The Wallabies got dudded on the Izack Rodda try. Of that there is little doubt and for the thousandth time this year, questions about match officials - and television directors even - need answering. Think this sort of debacle can’t happen in a World Cup final?
But indulging in sliding doors-ism is a tricky business. On this day, England would have probably finished stronger anyway.
If you want an insight into why the Wallabies have struggled this year, though, it pays to watch on for the 20 seconds after Farrell’s "tackle".
Australia are hot on attack and standing flat on the left are both Matt Toomua and Bernard Foley. Defending against them are a prop and a backrower. It's a good money bet.
Toomua’s shouts to Will Genia aren’t heard, though, and the halfback goes right to Sekope Kepu, who feeds to a flat-footed Tolu Latu. The hooker gets pushed back by an offside defence and as he goes backwards Latu throws a wild offload and the attack breaks down.
It’s hard to know if he knew there was the safety net of advantage or not, but in truth, it doesn’t matter.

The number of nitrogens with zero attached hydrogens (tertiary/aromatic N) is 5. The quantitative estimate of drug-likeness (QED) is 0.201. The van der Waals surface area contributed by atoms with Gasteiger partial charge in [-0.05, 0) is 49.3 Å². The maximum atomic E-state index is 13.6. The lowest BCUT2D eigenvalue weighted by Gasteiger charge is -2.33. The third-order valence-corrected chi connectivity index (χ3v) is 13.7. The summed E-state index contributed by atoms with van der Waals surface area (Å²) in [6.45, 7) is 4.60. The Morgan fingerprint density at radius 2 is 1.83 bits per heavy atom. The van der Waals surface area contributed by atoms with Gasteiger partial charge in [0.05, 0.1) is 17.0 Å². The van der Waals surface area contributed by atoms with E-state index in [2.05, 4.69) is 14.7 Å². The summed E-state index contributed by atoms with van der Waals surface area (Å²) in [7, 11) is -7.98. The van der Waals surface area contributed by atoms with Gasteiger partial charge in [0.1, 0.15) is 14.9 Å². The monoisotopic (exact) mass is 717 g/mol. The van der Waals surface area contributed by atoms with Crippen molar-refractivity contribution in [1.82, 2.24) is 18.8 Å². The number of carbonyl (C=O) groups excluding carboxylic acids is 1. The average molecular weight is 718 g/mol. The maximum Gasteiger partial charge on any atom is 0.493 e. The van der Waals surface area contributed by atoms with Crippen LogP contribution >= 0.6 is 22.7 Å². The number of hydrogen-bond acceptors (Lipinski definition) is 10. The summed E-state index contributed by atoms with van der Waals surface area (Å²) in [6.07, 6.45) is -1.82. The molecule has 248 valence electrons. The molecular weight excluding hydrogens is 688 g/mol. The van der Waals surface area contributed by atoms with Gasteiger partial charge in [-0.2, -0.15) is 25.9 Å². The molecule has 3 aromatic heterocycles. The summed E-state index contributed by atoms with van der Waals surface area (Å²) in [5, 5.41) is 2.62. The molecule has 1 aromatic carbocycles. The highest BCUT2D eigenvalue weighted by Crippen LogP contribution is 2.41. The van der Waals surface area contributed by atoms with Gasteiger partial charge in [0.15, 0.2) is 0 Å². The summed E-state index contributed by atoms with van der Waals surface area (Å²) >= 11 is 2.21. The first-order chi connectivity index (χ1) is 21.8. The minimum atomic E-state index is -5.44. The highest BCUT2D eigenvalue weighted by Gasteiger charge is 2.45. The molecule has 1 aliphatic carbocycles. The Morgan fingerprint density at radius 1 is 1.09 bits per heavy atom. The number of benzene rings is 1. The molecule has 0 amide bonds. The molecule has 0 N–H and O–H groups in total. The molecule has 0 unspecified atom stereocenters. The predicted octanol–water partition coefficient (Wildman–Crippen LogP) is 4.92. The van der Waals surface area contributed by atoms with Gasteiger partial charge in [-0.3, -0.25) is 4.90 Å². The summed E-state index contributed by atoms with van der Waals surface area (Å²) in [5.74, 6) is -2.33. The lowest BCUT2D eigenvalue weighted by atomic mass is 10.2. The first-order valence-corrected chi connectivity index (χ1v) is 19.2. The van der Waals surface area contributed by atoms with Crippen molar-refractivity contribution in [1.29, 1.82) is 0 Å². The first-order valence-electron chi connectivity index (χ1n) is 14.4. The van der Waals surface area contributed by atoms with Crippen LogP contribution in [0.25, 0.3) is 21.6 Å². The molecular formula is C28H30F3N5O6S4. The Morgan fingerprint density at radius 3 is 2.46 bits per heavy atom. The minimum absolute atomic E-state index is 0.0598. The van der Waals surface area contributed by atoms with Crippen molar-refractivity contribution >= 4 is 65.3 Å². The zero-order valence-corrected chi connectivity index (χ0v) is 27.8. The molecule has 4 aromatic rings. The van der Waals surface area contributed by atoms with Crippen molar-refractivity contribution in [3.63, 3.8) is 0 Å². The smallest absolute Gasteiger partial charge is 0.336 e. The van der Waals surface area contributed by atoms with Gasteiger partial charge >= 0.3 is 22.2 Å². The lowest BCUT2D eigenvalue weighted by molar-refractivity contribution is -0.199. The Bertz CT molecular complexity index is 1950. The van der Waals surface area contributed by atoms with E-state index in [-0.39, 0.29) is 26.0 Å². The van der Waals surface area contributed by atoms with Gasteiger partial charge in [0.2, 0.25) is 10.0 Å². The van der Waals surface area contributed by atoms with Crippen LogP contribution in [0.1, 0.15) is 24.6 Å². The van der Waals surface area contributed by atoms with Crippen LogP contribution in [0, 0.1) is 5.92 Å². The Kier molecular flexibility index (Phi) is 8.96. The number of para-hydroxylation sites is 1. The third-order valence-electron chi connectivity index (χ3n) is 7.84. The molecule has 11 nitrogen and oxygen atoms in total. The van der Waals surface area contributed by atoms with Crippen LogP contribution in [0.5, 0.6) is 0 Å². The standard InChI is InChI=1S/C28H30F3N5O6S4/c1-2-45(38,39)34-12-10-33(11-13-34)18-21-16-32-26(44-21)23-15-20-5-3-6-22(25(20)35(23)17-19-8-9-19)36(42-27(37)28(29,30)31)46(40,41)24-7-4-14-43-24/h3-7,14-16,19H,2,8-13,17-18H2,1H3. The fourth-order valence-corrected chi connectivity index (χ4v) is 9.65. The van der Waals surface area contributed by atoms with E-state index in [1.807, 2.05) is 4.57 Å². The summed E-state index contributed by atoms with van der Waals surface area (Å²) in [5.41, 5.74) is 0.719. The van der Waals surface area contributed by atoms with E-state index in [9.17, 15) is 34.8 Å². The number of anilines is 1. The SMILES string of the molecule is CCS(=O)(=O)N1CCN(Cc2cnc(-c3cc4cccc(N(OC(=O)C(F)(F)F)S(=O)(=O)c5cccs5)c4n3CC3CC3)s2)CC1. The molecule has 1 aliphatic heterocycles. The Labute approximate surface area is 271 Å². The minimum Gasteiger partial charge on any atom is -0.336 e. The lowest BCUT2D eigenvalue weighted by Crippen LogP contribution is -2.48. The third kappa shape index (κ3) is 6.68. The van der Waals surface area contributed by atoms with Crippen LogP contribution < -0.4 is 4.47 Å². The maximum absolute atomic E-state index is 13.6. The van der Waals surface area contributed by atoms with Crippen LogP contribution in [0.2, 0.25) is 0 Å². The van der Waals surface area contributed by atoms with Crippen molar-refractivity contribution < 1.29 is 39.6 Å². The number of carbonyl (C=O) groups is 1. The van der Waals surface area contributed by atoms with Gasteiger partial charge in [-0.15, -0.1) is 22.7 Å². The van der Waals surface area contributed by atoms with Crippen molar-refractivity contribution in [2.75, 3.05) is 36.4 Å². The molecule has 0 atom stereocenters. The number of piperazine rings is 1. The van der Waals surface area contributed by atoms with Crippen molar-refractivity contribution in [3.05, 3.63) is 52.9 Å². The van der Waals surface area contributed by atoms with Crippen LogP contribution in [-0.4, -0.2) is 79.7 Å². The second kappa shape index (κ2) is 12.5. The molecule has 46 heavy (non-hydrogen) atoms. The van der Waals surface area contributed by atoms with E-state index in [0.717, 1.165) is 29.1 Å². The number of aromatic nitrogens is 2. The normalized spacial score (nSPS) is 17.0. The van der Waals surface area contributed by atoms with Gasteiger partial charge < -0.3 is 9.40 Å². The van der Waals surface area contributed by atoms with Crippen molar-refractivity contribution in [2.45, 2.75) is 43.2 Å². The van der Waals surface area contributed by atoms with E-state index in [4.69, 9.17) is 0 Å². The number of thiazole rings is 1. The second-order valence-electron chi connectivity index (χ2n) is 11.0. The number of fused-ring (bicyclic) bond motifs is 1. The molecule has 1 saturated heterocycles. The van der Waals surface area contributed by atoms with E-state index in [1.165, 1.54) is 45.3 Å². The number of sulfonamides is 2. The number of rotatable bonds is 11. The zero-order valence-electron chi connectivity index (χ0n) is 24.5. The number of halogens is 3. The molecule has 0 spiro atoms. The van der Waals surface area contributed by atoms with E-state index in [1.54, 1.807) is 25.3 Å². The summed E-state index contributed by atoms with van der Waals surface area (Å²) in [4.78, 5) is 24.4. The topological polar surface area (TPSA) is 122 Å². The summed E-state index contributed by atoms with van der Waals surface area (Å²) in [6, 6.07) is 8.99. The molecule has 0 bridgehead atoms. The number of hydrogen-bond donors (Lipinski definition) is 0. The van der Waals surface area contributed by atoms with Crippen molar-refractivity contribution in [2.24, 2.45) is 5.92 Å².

Regardless of what happened with Rodda, the Wallabies were in prime attacking territory. The red zone.
And instead of patiently building pressure for multiple phases, a rush of blood saw a prop and a hooker trying to spin it wide fast, and Latu turn it over in a blink.
Come back for the advantage and a TMO intervention for a penalty try, with Farrell off to the bin? On most days, yes. But on this day, no.
They used to say play the whistle. From now it should be play the Peyper, too.
Twickenham has shown that relying on World Rugby intervention for illegal play to score is folly. You have to score the try twice over and make sure of it.
As seen at Twickenham - where local TV directors show five replays of a dubious Aussie try on the big screen but none of England’s - you can’t rely on match officials to do you right. Unless your name is Owen.
Nope, the lesson should be that when within metres of a try line, regardless of what happened in phases before, your only thought should be how rarely you get into a red zone and how composed pressure is required.
(It is actually surprising how often teams will kick for a try straight away. It's a free hit sure, but aren't 10 free shots at the line better than one?)
The Wallabies made similar panicky errors in a majority of their rare trips to England’s quarter at Twickenham.
Twice they went for long cut-out passes to find an unmarked winger.
One was called forward and another saw Sefa Naivalu toss the ball in-field to no-one, and almost give away a try at the other end.
Panic and costly turnovers in the attacking red zone has been a common problem for the Wallabies this year; through a variety of errors.
When the nuts and bolts of a review gets undertaken at the end of the year, one of the main issues that needs addressing is how to re-establish that patience and composure. Sports psychology worked wonders for the All Blacks and after 2018, it's clear Australian rugby will need some too.